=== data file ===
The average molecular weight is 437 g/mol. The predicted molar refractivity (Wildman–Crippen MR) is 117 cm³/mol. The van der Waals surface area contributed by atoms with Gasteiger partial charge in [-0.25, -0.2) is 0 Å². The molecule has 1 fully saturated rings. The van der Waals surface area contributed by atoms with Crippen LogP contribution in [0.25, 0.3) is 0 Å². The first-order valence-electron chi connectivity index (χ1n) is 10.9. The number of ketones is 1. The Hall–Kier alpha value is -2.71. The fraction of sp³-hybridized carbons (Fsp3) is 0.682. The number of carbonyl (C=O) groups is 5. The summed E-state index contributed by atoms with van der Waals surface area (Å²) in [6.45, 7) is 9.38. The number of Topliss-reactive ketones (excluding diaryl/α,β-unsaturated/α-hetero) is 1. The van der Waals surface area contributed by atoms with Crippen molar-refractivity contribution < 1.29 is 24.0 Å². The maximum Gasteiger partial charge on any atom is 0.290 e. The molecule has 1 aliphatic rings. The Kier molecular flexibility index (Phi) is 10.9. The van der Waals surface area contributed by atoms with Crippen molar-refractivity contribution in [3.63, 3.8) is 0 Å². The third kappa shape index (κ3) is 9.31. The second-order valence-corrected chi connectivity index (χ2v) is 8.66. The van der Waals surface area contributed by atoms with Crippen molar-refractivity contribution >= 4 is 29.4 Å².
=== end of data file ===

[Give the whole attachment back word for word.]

The average molecular weight is 437 g/mol. The predicted molar refractivity (Wildman–Crippen MR) is 117 cm³/mol. The van der Waals surface area contributed by atoms with Gasteiger partial charge in [-0.25, -0.2) is 0 Å². The molecule has 1 fully saturated rings. The van der Waals surface area contributed by atoms with Crippen LogP contribution in [0.25, 0.3) is 0 Å². The first-order valence-electron chi connectivity index (χ1n) is 10.9. The number of ketones is 1. The Hall–Kier alpha value is -2.71. The fraction of sp³-hybridized carbons (Fsp3) is 0.682. The number of carbonyl (C=O) groups is 5. The summed E-state index contributed by atoms with van der Waals surface area (Å²) in [6.45, 7) is 9.38. The number of Topliss-reactive ketones (excluding diaryl/α,β-unsaturated/α-hetero) is 1. The van der Waals surface area contributed by atoms with Crippen molar-refractivity contribution < 1.29 is 24.0 Å². The maximum Gasteiger partial charge on any atom is 0.290 e. The molecule has 1 aliphatic rings. The Kier molecular flexibility index (Phi) is 10.9. The van der Waals surface area contributed by atoms with Crippen molar-refractivity contribution in [3.63, 3.8) is 0 Å². The third kappa shape index (κ3) is 9.31. The second-order valence-corrected chi connectivity index (χ2v) is 8.66. The van der Waals surface area contributed by atoms with Crippen molar-refractivity contribution >= 4 is 29.4 Å².